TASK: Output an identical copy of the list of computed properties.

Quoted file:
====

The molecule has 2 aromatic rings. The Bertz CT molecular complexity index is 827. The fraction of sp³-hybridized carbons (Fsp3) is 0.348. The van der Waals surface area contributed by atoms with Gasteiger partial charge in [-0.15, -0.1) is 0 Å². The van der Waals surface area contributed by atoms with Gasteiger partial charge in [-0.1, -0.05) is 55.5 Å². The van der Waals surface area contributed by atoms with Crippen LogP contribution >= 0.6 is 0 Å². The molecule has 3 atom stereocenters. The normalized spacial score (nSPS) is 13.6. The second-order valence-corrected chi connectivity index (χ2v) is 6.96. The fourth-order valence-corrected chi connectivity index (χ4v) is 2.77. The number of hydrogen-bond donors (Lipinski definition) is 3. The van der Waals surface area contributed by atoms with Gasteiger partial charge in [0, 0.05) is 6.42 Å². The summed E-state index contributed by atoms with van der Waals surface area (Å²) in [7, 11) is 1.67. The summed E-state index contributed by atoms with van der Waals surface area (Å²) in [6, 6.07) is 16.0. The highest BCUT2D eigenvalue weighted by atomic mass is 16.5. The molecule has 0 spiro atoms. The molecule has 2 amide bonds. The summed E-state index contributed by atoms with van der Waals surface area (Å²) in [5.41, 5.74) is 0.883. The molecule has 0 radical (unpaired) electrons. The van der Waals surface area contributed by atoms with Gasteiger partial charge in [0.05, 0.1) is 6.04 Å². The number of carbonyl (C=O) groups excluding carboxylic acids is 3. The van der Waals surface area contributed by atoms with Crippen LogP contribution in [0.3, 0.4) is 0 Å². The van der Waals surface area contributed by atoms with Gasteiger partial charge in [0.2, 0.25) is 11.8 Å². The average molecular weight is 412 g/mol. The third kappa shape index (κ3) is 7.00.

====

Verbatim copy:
The molecule has 2 aromatic rings. The Bertz CT molecular complexity index is 827. The fraction of sp³-hybridized carbons (Fsp3) is 0.348. The van der Waals surface area contributed by atoms with Gasteiger partial charge in [-0.15, -0.1) is 0 Å². The van der Waals surface area contributed by atoms with Gasteiger partial charge in [-0.1, -0.05) is 55.5 Å². The van der Waals surface area contributed by atoms with Crippen LogP contribution >= 0.6 is 0 Å². The molecule has 3 atom stereocenters. The normalized spacial score (nSPS) is 13.6. The second-order valence-corrected chi connectivity index (χ2v) is 6.96. The fourth-order valence-corrected chi connectivity index (χ4v) is 2.77. The number of hydrogen-bond donors (Lipinski definition) is 3. The van der Waals surface area contributed by atoms with Gasteiger partial charge in [0, 0.05) is 6.42 Å². The summed E-state index contributed by atoms with van der Waals surface area (Å²) in [7, 11) is 1.67. The summed E-state index contributed by atoms with van der Waals surface area (Å²) in [6, 6.07) is 16.0. The highest BCUT2D eigenvalue weighted by atomic mass is 16.5. The molecule has 0 spiro atoms. The molecule has 2 amide bonds. The summed E-state index contributed by atoms with van der Waals surface area (Å²) in [5.41, 5.74) is 0.883. The molecule has 0 radical (unpaired) electrons. The van der Waals surface area contributed by atoms with Gasteiger partial charge in [0.05, 0.1) is 6.04 Å². The number of carbonyl (C=O) groups excluding carboxylic acids is 3. The van der Waals surface area contributed by atoms with Crippen LogP contribution in [0.3, 0.4) is 0 Å². The van der Waals surface area contributed by atoms with Gasteiger partial charge in [0.2, 0.25) is 11.8 Å². The average molecular weight is 412 g/mol. The third kappa shape index (κ3) is 7.00.